Literature about appropriate scalable development methods or frameworks is still scarce and there are very few design methodologies, common modelling languages or model-based formal verification approaches for either functional or non-functional properties. This holds in particular for the design of systems in which spatial homogeneity cannot be assumed to be a property of the system. Also integrated theoretical foundations are still lacking. The longer term research vision of the EU-FET Pro-active project QUANTICOL, that started on April 1st, 2013, is the development of a well- founded formal design and quantitative analysis framework for CAS and a comprehensive software engineering environment, supporting a model-based design methodology for the development of CAS for smart city applications taking non-functional properties into account. Such a design framework will also enable and facilitate experimentation and discovery of new design patterns for emergent behaviour and control over spatially distributed CAS. To reach this objective, the QUANTICOL project brings together two distinct research communities. These are Formal Methods (stochastic process algebras, (stochastic) logics and associated verification techniques); and Applied Mathematics (mean field/continuous approximation and control theory). The exploitation of mean-field approaches and the development of statistical simulation/model-checking techniques to analyse properties of stochastic process algebraic models are two very promising developments to overcome limitations in scalability and provide powerful novel verification tools for CAS.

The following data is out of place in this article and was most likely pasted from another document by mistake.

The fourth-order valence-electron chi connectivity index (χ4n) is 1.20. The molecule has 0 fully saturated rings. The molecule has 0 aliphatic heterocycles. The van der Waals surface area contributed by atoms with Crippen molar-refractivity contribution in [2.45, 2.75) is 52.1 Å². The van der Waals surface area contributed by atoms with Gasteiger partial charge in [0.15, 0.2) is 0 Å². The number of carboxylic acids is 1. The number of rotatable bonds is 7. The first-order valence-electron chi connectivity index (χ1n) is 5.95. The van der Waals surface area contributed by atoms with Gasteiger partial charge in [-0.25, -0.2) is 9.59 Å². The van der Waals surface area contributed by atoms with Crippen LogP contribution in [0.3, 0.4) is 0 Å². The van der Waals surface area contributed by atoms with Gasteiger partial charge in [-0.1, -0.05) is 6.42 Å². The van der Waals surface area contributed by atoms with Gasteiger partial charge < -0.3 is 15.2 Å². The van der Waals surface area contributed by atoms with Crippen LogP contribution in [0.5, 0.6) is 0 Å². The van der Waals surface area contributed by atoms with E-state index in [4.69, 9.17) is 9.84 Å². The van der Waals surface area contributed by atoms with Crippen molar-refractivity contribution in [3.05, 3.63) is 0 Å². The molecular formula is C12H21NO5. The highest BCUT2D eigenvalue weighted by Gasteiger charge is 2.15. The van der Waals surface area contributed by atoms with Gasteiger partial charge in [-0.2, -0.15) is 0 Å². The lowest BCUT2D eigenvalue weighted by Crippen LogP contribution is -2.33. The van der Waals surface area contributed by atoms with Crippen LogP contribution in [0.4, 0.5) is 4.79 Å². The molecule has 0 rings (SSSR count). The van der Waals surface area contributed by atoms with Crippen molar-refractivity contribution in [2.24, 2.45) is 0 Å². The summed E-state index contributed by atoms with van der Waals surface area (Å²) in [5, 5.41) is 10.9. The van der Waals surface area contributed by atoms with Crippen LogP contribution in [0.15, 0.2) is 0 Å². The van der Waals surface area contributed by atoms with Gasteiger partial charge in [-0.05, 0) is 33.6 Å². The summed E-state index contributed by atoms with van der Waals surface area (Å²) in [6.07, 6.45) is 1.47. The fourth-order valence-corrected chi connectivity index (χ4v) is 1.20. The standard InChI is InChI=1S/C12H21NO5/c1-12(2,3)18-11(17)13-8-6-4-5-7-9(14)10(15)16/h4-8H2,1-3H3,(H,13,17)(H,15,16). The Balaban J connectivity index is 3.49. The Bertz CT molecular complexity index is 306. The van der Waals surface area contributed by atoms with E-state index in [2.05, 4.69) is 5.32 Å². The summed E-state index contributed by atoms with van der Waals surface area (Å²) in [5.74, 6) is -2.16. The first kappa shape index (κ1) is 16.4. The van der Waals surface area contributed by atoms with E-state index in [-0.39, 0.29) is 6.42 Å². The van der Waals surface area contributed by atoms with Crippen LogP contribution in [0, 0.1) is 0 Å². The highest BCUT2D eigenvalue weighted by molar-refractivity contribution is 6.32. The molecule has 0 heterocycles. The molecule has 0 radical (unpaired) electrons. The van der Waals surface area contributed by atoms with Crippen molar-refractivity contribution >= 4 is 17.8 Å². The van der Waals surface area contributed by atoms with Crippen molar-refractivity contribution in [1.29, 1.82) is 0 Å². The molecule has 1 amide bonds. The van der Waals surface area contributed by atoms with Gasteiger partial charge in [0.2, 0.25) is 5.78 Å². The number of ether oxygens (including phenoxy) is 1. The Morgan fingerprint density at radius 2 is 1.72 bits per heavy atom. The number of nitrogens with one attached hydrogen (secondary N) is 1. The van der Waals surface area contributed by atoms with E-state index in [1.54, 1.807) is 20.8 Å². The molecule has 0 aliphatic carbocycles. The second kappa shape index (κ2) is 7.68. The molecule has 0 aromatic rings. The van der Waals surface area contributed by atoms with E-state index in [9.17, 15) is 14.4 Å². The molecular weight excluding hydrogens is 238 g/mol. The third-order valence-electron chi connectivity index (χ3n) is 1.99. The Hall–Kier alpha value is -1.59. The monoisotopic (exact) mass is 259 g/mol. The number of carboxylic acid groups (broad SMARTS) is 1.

This project will also build on the experience and results of the ASCENS project for what concerns the foundations and techniques to model and analyse Autonomic Service Components Ensembles.
The principal case studies that will drive the development of the new framework consider CAS of socio-technical nature. The first is based on scalability analysis and capacity planning for smart urban transportation systems. Such systems are being adopted in many European cities to reduce CO2 emissions and pollutants and encourage green means of transportation. The main issues are ensuring that there is sufficient capacity within the system to avoid traffic congestion and traffic diversion, and investigation of the effect on users of adaptive, spatially dependent incentives. The second case study considers smart grid applications. In particular, the development of a general modelling and analysis framework will be driven by a number of problems regarding the modelling, prediction and control of such smart grids.
The QUANTICOL project is part of the EU FP7 FET Proactive Initiative on Fundamentals of Collective Adaptive Systems (FOCAS). The QUANTICOL consortium is composed of five partners:
• The University of Edinburgh, Edinburgh, U.K.
• The National Research Council of Italy, ISTI, Pisa, Italy
• Ludwig-Maximilians Univerity (LMU) Muenchen, Munich, Germany
• Ecole Polytechnique Federale de Lausanne, Lausanne, Switzerland
• IMT Institute for Advanced Studies, Lucca, Italy
Further information on the project can be found at: http://www.quanticol.eu.
(1) Susan Shaheen and Stacey Guzman (Fall 2011), "Worldwide Bikesharing". Access Magazine No. 39. University of California Transportation Center. Retrieved 2013-05-14 via wikipedia.